• Thu. Feb 22nd, 2024

Technology Digital

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Google, Meta Join Push for Digital Openness as EU Regulation Takes Aim at Tech Giants

Key Takeaways

  • Google, Meta, and other technology companies launched an alliance called the Coalition for Open Digital Ecosystems (CODE) as the European Union ramps up efforts to regulate big tech.
  • The coalition’s launch comes after the Europe’s Digital Markets Act (DMA) went into full effect, enforcing stricter regulations for “gatekeepers” including Google, Meta, Apple, Amazon, and Microsoft.
  • If a company doesn’t meet DMA standards, it may be subject to hefty fines and could even be forced to sell parts of its business or be banned from acquisitions.
  • The initial CODE members are Google, Meta, Motorola, Opera, Qualcomm, Lynx, Nothing, Wire, Honor, and Lenovo.

Google (GOOGL), Meta Platforms Inc. (META), and other tech companies partnered to launch the Coalition for Open Digital Ecosystems (CODE) as the European Union ramps up efforts to regulate the big tech giants.

The coalition’s goal is to “work with academics, policymakers and ecosystem companies to provide evidence-based thought leadership on the topic of digital openness and how it can be delivered in Europe, through the implementation of the Digital Markets Act and in future EU regulatory framework developments,” according to a joint press release.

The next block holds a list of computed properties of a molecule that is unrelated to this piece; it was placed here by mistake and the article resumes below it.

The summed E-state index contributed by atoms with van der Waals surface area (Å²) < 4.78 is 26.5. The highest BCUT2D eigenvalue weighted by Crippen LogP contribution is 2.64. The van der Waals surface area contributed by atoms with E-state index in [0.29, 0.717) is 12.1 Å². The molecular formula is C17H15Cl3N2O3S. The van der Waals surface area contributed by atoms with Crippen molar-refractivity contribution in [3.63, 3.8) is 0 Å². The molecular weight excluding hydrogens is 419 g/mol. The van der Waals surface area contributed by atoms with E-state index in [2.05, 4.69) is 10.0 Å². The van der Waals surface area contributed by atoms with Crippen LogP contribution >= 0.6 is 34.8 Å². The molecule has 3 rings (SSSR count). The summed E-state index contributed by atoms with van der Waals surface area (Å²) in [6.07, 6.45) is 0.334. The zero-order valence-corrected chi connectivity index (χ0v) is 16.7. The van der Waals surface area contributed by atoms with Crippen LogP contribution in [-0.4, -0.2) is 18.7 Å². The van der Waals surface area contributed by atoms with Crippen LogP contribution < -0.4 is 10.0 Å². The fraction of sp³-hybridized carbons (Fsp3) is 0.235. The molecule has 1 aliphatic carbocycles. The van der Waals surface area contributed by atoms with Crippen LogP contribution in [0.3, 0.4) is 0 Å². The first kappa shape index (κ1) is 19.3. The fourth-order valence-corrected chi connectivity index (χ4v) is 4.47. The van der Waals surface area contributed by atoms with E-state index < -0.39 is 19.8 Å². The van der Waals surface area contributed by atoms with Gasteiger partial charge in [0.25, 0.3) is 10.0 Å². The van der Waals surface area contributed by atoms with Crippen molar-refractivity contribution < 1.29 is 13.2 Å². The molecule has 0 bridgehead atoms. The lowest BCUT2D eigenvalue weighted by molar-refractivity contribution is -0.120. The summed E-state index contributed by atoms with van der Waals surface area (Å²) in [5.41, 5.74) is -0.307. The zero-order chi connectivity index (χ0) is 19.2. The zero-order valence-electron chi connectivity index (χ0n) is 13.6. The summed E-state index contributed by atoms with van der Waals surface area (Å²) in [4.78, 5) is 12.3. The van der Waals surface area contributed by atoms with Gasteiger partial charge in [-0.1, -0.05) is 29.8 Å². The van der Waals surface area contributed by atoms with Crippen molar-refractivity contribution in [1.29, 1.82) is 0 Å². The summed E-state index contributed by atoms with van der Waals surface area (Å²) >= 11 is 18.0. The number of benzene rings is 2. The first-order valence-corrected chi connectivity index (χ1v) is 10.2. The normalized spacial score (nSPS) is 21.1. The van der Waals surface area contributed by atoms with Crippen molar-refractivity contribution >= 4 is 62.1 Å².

The Digital Markets Act (DMA), which was proposed in 2020 and became applicable from May 2023, regulates big tech companies to promote competition, consumer choice, and innovation.

In it, the EU named six “gatekeepers,” online firms with a dominant market share and operating in multiple EU countries, including U.S. companies Google, Meta Platforms, Apple Inc. (AAPL), Amazon.com Inc. (AMZN), and Microsoft Corp. (MSFT), as well as China’s ByteDance Ltd., which owns TikTok.

The DMA potentially could raise costs for some tech giants as they become subject to stricter regulations. The EU Commission published a template for reporting on consumer profiling techniques on Tuesday and requires DMA “gatekeepers” to submit corresponding reports in early 2024.

If a “gatekeeper” doesn’t comply with DMA regulations, “the Commission can impose fines up to 10% of the company’s total worldwide turnover, which can go up to 20% in case of repeated infringement,” as well as more severe penalties like forcing a company to sell parts of its business or banning acquisitions for repeat offenders.

CODE’s initial members comprise EU-designated “gatekeepers” Google and Meta, alongside others like Motorola Inc. (MSI), Opera Ltd. (OPRA), Qualcomm Inc. (QCOM), French mixed reality start-up Lynx, tech manufacturer Nothing Technology Ltd., messenger app Wire, as well as Chinese companies Honor and Lenovo Group Ltd.

The coalition has “had a number of conversations in the past few months about what ‘good’ looks like when it comes to digital ecosystems in Europe, what fosters innovation, and what will positively impact competitiveness” and “think[s] openness is the crucial element,” Lynx founder and CODE spokesperson Stan Larroque said in the release.

Meta shares were 0.6% higher in intraday trading on Wednesday following the coalition news, while Google parent Alphabet’s shares were up 0.4%. So far this year, Meta shares have more than doubled in value while Alphabet shares were up nearly 50%.

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